Looking back over the last 5 to 10 years of activity in the ETRM / CTRM markets in North America, there’s been a clear pattern – natural gas and power drove a majority of deals, with other energies (including oil, products, NGLs and LNG) driving a lot of deals as well, but less consistently than power and gas. Other commodities, such as metals and ags/softs were reliable markets as well, but in terms of numbers of new deals, they always lagged well behind the energy markets. This year, however, does appear to be a bit different…at least through the first half.
I was recently speaking with Derek Kraus, sales director for the Americas at Enuit, and he noted a few trends that I’ve heard from others as well: natural gas and power prospects (and new deal closing) are fewer in number than previous years. On the other hand, oil & oil products deals, including refining and petro-chems, have picked up momentum this year. Other commodities, including metals and ags, have also been active and running ahead of the last two years. Enuit, in particular, has been developing lots of momentum from metals traders that focus on materials required for battery production (zinc, nickel, etc). Overall, Derek indicated Enuit is staying busy in most commodities outside of power and gas and in terms of total activity, is running somewhat ahead of previous years. He also noted a couple of other trends: several of the global scale players have reached out to the firm, looking at potential replacements for their older legacy systems. Other areas of buyer interest that he noted specifically for Enuit include REC tracking, “green gas”, and some early-stage discussions (across multiple commodities) about carbon trading (no doubt driven in large part by proposed and emerging ESG regulations).
As I indicated, Enuit’s experiences so far this year appear to be in-line with others I’ve spoken with. Given the volatility and persistently higher prices across most of the commodities markets this year, it would be expected that more companies would be looking for new solutions to replace existing spreadsheet-based processes, or older vendor-supplied solutions that might require expensive upgrades or even re-implementations to get the latest capabilities to address the growing risks of these markets. That said, given that the natural gas markets have been one of the more volatile this year, it might seem a bit curious why are we not seeing the same level of activity as the two previous years, including even during the pandemic. One potential answer is that coming out of the pandemic, natural gas players stepped up IT spending to address deferred and previously planned projects and may have “stolen” activity from the first half of 2022. Another theory is with the record volatility in the first quarter and continuing high levels in the second half of the year, many natural gas players decided to wait on pursuing new systems as they were simply focused on dealing with the day-to-day challenges of the current markets. Whatever the reason, at ComTech, we do anticipate the natural gas space will start to pick-up in the third and fourth quarters as more oil and gas producers, and many mid-stream players, find themselves flush with cash.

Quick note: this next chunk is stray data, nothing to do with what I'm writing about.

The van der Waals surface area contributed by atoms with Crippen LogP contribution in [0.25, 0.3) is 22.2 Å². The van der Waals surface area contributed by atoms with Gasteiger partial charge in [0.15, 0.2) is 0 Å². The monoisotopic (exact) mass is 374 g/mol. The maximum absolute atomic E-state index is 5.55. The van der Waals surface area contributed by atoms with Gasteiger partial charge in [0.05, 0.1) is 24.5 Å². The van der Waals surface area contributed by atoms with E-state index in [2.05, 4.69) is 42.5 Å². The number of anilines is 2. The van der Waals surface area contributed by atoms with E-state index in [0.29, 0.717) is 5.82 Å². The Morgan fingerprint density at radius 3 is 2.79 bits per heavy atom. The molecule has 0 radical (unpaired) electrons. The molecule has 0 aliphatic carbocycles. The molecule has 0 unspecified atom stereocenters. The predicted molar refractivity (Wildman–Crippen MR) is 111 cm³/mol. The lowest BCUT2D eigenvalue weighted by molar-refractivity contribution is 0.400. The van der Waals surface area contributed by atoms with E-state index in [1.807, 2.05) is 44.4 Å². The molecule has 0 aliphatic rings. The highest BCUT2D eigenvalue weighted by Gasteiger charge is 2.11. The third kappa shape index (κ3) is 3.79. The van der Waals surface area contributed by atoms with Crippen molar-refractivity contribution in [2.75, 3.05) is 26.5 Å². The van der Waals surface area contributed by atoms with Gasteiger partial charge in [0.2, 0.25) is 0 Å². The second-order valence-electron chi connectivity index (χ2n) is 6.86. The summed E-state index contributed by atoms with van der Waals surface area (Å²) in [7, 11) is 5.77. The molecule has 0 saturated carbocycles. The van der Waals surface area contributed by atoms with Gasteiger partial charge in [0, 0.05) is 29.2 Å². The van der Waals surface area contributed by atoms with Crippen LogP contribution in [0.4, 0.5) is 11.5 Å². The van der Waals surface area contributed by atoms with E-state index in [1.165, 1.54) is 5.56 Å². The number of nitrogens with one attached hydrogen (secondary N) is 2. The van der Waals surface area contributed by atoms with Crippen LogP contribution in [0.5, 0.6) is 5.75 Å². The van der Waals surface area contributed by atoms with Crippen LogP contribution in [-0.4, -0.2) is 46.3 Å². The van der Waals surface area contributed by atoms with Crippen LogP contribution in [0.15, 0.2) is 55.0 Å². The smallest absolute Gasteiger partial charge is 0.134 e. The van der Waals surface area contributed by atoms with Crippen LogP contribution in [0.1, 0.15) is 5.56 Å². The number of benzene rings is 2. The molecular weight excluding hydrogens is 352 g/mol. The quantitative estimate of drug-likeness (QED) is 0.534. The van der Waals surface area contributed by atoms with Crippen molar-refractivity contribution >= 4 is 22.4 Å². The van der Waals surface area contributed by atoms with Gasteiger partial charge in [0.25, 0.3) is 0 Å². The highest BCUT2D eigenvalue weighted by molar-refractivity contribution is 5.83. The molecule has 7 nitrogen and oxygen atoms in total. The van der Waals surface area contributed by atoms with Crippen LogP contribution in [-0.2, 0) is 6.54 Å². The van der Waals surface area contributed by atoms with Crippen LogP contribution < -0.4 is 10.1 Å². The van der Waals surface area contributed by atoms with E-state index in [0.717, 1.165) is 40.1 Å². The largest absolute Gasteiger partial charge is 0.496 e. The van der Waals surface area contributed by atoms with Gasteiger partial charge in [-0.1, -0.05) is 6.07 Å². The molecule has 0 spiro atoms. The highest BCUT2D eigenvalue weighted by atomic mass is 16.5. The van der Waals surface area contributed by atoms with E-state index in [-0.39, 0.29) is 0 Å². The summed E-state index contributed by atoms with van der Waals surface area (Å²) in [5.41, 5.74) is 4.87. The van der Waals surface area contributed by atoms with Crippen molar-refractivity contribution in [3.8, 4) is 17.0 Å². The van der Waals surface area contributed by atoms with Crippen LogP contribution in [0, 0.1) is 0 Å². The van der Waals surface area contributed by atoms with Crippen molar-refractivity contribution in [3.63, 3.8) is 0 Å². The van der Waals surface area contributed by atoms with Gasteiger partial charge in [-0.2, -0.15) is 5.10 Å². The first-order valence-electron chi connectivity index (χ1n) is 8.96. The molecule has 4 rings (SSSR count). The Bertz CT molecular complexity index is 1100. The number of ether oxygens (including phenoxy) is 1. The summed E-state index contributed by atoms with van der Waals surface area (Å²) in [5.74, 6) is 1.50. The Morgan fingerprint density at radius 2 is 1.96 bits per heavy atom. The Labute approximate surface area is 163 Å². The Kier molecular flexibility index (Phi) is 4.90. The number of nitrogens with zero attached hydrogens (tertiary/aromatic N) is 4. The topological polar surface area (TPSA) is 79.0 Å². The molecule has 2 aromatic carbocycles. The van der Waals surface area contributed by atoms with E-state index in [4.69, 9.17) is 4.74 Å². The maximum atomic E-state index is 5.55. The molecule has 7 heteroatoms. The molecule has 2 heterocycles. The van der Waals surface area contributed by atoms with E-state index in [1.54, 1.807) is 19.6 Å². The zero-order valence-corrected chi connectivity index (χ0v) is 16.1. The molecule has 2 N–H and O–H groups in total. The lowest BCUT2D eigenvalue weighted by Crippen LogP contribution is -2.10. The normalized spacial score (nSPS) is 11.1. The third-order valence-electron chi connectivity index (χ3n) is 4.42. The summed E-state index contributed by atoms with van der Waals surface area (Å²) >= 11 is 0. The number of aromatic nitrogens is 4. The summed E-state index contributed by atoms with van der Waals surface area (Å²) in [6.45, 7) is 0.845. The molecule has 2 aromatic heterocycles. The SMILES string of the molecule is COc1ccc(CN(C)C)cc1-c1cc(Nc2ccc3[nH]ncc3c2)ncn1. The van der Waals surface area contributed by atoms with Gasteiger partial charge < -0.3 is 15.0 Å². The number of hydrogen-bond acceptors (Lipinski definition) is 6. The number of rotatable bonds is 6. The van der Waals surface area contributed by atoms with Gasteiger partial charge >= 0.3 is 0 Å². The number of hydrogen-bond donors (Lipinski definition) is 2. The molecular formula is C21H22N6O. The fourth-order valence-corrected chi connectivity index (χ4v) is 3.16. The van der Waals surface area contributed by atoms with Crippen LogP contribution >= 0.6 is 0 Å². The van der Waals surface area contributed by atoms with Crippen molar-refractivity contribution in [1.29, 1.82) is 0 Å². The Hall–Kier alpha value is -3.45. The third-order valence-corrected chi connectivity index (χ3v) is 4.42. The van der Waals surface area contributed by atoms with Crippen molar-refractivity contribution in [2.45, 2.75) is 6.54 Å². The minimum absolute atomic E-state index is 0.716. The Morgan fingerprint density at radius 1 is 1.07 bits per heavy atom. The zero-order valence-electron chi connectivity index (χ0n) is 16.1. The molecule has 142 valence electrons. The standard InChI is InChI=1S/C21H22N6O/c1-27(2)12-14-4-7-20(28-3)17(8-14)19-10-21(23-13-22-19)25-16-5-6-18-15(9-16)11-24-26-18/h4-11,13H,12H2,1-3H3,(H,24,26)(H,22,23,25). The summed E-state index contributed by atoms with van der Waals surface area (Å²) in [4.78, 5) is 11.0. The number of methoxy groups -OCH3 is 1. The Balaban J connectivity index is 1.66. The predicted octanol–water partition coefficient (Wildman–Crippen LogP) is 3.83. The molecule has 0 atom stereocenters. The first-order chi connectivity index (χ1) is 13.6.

In the power markets, utilities have been a very consistent segment for years and several vendors that specialize in that space have indicated that they are still seeing good interest. Renewable power centric CTRM deals have been down so far this year as many new wind and solar projects have been delayed for several reasons, including escalating costs, supply chain issues, and uncertainly on the part of developers over the timing and length of tax subsidies. However, now that the so called “Inflation Reduction Act” has been passed, and renewable tax subsidies have been extended for at least ten years, all market watchers expect to see accelerated development of new solar and wind projects and, as a result, demand for new systems for managing both the commercial and operational aspects of those facilities.
In all, and despite the first half of the year being a bit outside the norm, we continue to expect the North American market will show decent growth in 2022 over 2021.